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Regional Resurgence in India | Social Issue Essay, Article, Paragraph for Class 12, Graduation and Competitive Examination.

Regional Resurgence in India

Scheme of the Essay

Exposition: The constitution has not taken adequate cognizance of sub-national identity.

Rising Action: Amendment to article 371 provides for regional development.


(1) Regional discontent has resulted in demand for separate states; regional autonomy can solve this problem.

(2) Region-state relations should be patterned on center-state relation pattern.

(3) The fears about sub-state regional setup are exaggerated.

Ending: Choosing between statehood and status quo can be offset by giving more autonomy.

It is high time to take a macro view of regional resurgence in several states and to evolve a national policy and appropriate constitutional and institutional arrangements to deal with it instead of an ad hoc response to a situation when it explodes.

The Constitution had not taken adequate cognizance of sub-national identities based on language and culture except for providing a broad federal structure. With the process of modernization, the urge for such identities became pronounced. Linguistic reorganization of the states was meant to satisfy them. Amendments to Article 371 of the Constitution and the addition of several clauses to it provided for some experiments of regional autonomy or regional development boards in some states. The scheme of democratic decentralization recommended by the Balwant Rai Mehta Committee and the Panchayati Raj Act, under the 73rd constitutional amendment, were further steps to accommodate emerging sub-state identities.

These steps are clearly inadequate as is evident from regional assertions in varying degrees in several states. The Indian Constitution, which provides for the formation of new states, has no provision for regional autonomy which constitutions of most of the federal and plural countries provide with the result that every regional discontent tends to take the form of a demand for a separate state. In some cases, this may be the only alternative. But in many cases, division of the states may create fresh problems, on account of their demographic composition or geographic position.

Regional autonomy may be the best answer to the problems of regions in such states. Even in most homogeneous states, the role of the regional tier needs a fresh look. But this crucial link between the state and the district is conspicuously missing power. in the entire debate on federalism and decentralization of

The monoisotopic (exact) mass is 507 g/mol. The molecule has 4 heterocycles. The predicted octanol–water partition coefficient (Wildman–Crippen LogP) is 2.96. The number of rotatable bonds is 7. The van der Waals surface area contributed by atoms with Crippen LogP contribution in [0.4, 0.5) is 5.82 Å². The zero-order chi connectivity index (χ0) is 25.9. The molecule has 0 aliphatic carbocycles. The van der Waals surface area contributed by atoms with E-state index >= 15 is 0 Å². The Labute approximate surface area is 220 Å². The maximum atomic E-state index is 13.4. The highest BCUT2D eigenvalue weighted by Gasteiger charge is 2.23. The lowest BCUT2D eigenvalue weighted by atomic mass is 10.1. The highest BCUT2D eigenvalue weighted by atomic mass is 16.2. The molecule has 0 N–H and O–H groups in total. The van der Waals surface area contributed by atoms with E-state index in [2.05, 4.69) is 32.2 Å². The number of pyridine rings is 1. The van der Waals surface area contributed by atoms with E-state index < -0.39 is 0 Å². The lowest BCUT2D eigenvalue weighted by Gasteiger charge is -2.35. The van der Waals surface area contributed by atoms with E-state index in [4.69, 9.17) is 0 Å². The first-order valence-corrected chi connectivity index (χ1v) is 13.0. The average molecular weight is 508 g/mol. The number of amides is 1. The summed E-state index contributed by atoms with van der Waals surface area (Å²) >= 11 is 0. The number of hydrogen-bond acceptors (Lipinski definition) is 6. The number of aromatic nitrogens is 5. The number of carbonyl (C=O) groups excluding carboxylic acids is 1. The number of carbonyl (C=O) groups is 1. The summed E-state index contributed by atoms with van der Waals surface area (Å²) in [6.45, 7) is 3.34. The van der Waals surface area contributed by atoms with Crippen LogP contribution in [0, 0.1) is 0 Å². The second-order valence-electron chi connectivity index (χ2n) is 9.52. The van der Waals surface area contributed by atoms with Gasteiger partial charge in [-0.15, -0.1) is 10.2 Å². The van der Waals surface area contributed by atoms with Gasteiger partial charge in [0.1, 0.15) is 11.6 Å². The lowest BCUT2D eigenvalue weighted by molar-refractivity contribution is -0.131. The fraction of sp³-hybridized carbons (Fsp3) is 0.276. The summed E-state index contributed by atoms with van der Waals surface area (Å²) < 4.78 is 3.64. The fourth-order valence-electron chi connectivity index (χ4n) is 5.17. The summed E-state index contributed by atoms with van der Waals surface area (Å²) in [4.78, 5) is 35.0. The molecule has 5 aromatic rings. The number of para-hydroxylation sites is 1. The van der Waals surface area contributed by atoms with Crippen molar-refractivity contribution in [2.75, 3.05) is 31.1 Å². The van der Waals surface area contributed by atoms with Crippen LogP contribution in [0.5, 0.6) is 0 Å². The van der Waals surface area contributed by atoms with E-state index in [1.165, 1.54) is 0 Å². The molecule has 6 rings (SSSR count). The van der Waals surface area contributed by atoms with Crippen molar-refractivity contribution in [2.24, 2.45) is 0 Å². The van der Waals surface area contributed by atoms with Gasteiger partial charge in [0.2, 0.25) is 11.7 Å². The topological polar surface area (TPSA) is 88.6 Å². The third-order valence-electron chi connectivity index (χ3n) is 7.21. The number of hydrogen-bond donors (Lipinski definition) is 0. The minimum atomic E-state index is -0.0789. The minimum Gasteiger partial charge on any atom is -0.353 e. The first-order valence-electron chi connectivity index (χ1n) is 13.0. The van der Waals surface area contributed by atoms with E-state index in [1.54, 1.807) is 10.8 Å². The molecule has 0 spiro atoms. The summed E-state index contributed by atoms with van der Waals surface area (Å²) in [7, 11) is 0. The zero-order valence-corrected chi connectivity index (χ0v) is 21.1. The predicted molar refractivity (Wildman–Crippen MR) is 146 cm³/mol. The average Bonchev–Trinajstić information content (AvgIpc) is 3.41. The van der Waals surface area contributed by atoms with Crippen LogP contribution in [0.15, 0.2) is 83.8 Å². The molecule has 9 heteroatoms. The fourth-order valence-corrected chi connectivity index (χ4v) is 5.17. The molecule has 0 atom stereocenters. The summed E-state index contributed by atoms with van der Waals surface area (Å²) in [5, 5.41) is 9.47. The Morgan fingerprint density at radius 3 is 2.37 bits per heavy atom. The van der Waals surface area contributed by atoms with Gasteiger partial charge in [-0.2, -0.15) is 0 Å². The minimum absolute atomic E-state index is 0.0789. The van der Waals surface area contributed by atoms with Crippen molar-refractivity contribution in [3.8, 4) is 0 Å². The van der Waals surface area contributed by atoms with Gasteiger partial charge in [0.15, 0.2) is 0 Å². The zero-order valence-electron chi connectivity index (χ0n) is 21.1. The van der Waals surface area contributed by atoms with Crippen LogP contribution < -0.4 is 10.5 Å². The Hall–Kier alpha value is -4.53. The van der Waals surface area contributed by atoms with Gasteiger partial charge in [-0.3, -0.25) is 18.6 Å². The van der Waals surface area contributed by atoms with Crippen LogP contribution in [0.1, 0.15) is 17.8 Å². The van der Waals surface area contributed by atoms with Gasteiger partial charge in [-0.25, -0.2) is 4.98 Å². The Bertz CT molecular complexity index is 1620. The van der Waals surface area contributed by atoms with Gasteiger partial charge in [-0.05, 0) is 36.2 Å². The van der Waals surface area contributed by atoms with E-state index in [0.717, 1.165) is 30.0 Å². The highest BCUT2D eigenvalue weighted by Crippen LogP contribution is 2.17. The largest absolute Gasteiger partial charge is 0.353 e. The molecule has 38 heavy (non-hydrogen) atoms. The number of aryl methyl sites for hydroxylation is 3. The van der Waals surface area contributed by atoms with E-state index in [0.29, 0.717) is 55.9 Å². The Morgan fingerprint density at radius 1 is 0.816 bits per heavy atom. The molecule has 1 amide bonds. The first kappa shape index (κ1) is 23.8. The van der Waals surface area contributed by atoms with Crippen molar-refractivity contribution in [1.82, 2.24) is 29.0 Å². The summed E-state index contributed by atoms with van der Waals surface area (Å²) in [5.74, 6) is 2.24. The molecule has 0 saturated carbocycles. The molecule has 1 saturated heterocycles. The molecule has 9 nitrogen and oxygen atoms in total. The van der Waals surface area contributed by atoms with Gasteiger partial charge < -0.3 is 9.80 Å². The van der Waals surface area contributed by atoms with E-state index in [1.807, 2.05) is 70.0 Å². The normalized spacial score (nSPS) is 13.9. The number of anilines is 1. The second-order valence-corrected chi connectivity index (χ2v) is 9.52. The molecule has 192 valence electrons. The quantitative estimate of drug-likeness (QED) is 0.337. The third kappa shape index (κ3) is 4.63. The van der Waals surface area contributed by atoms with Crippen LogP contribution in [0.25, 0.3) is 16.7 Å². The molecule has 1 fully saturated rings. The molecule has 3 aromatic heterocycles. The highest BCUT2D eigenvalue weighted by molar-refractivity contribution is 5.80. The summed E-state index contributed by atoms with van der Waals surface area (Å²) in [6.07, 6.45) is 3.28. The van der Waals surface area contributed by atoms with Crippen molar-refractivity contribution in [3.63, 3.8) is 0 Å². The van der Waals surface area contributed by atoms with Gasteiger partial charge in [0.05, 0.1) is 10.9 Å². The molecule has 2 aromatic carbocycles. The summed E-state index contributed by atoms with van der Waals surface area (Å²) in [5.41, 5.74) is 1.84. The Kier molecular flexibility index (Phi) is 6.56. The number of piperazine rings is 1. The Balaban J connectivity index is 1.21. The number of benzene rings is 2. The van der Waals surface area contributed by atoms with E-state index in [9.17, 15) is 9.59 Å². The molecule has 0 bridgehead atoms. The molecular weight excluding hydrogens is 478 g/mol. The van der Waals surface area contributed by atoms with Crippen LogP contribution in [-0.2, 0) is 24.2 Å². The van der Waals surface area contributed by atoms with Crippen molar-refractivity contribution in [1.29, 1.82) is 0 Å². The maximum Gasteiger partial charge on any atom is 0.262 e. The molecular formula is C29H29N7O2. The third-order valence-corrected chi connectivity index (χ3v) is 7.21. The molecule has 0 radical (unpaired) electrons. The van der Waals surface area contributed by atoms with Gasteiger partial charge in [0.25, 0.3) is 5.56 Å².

Regional identities can no longer be dismissed as parochial, particularly when our polity takes cognizance of sentiments based on religious communities, linguistic groups, and lately even caste. It has further been shown that instead of dismissing smaller identities and allowing them to conflict with one another, it is more advisable in the interest of national integration to accommodate them and reconcile them mutually. In some cases, regional consciousness is a very healthy force. For instance, in the three regions of Jammu, Kashmir, and Ladakh in the J & K State, it provides a common loyalty to diverse communities in each region and acts as a secularising influence on them.

Region-State relations could be broadly patterned on the Centre-State relations so that the State List of subjects can be further subdivided in order to delegate subjects of regional importance to a regional authority. The form of regional authority need not be uniform all over the country. But it must be an elected body with legislative, executive, and administrative power. The process of delegation of authority should be directly linked with the three-tier system of democratic decentralization at district block and panchayat levels.

The fears expressed about the centrifugal potentialities of sub-state regional set-up are exaggerated. If the reorganisation of the states on a linguistic basis and a federal set-up of the country has contributed to the stability and integrity of the nation, regional autonomy is also likely to provide a voluntary harmonious, and sound basis for the unity of the states.

In fact, the opposite may be truer. If regional identities are not recognized and given adequate political expression, tensions between regions might grow and break several states which otherwise need not be broken.

Regional autonomy is also likely to generate fresh popular enthusiasm which can be harnessed for speeding up the pace of development. There is likely to be a greater response from the people of a region to government efforts for fundraising, including through taxation, if they are assured that the bulk of such funds would be spent within their region.

In any case, a clear constitutional provision of regional autonomy will make people conscious of this alternative, which they might opt for if they like instead of the present tendency to choose between the status quo and separate statehood.


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